The next Toyota Auris series will be built in its Derby plant, the company said today as it confirmed intentions first given last year.
The news is also a boost for its Deeside engine plant that supplies the Burnaston assembly plant which exports 85% of production.
Confirmation will safeguard about 3,000 jobs for over five years and shows faith in the Brexit deal being discussed between HM Government and the EU.
Commenting, Wales Shadow Economy Secretary, Russell George, said, “This is great news for the North Wales economy, and a timely vote of confidence in Toyota’s engine plant workers at the Deeside Factory.
“Coming at such a sensitive stage in the Brexit negotiations, this announcement is even more significant.
“Toyota is the latest in a line of big carmakers to commit to building more cars in the UK since the referendum.”
In a statement, Toyota Europe President and CEO John van Zyl said The automaker said free trade was important for the future.
“With around 85% of our UK vehicle production exported to European markets, continued free and frictionless trade between the UK and Europe will be vital for future success.”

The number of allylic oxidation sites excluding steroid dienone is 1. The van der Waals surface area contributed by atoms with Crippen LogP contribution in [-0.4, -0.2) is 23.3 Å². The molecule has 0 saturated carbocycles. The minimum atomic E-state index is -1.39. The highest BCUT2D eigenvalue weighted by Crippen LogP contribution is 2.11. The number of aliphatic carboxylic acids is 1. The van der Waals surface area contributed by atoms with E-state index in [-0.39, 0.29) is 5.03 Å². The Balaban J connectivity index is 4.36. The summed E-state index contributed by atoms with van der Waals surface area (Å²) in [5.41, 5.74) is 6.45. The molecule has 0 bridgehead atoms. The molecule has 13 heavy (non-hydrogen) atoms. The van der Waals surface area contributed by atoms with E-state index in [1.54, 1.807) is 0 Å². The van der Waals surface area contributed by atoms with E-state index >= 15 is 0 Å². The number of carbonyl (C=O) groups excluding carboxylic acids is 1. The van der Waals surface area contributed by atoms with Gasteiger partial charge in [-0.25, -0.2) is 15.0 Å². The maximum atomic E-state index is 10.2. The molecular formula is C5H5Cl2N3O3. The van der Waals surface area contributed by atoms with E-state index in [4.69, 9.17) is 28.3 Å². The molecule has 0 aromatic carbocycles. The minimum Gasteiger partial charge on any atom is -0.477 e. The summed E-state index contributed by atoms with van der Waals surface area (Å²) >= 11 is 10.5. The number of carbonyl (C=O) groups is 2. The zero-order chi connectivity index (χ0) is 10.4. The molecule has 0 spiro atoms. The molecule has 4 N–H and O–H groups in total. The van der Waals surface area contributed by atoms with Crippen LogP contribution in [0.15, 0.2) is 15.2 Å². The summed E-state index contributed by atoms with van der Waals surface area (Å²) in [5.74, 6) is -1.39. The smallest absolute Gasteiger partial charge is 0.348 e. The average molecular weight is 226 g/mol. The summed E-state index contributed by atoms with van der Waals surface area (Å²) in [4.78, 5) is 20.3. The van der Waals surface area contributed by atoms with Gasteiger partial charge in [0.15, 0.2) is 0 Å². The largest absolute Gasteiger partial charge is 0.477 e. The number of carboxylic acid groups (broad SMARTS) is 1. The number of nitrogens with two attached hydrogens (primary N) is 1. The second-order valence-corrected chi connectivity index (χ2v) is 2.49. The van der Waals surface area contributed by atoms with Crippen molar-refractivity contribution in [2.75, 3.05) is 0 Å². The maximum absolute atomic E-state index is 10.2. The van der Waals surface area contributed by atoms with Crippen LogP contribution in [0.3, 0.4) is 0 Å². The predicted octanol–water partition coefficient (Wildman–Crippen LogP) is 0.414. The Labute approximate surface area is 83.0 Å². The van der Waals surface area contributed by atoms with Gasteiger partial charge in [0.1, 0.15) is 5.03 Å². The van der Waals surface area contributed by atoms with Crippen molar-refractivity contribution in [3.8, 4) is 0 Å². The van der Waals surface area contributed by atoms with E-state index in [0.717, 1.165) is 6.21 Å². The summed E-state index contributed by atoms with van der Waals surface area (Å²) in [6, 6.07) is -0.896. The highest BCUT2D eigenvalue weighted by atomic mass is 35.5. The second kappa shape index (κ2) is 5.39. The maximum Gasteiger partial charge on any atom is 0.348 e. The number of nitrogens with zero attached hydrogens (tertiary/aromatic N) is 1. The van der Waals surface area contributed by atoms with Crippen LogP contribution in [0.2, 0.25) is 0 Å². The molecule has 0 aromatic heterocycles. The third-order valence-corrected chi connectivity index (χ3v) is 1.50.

The statement did not cover the future of the next Avensis model, which is also assembled in Burnaston and like the Auris it is nearing its replacement cycle.
UK car manufacturing output held steady in January, with just 72 fewer vehicles produced than in the same month last year, according to the Society of Motor Manufacturers and Traders.
Output in the month fell by a negligible -0.05% year on year, as 147,481 cars rolled off production lines – effectively maintaining the nine year high set in January 2017.
Exports drove overall volumes, with output for overseas customers rising by 1.5% to a record 119,252 units. This was in line with continued recovery across EU markets and followed the launch of several key global models throughout 2017.
The growth offset a decline in production for the UK market, which fell for the sixth consecutive month, by -6.0% to 28,229, reflecting falling UK business and consumer confidence and confusion over government policies on diesel taxation and air quality plans.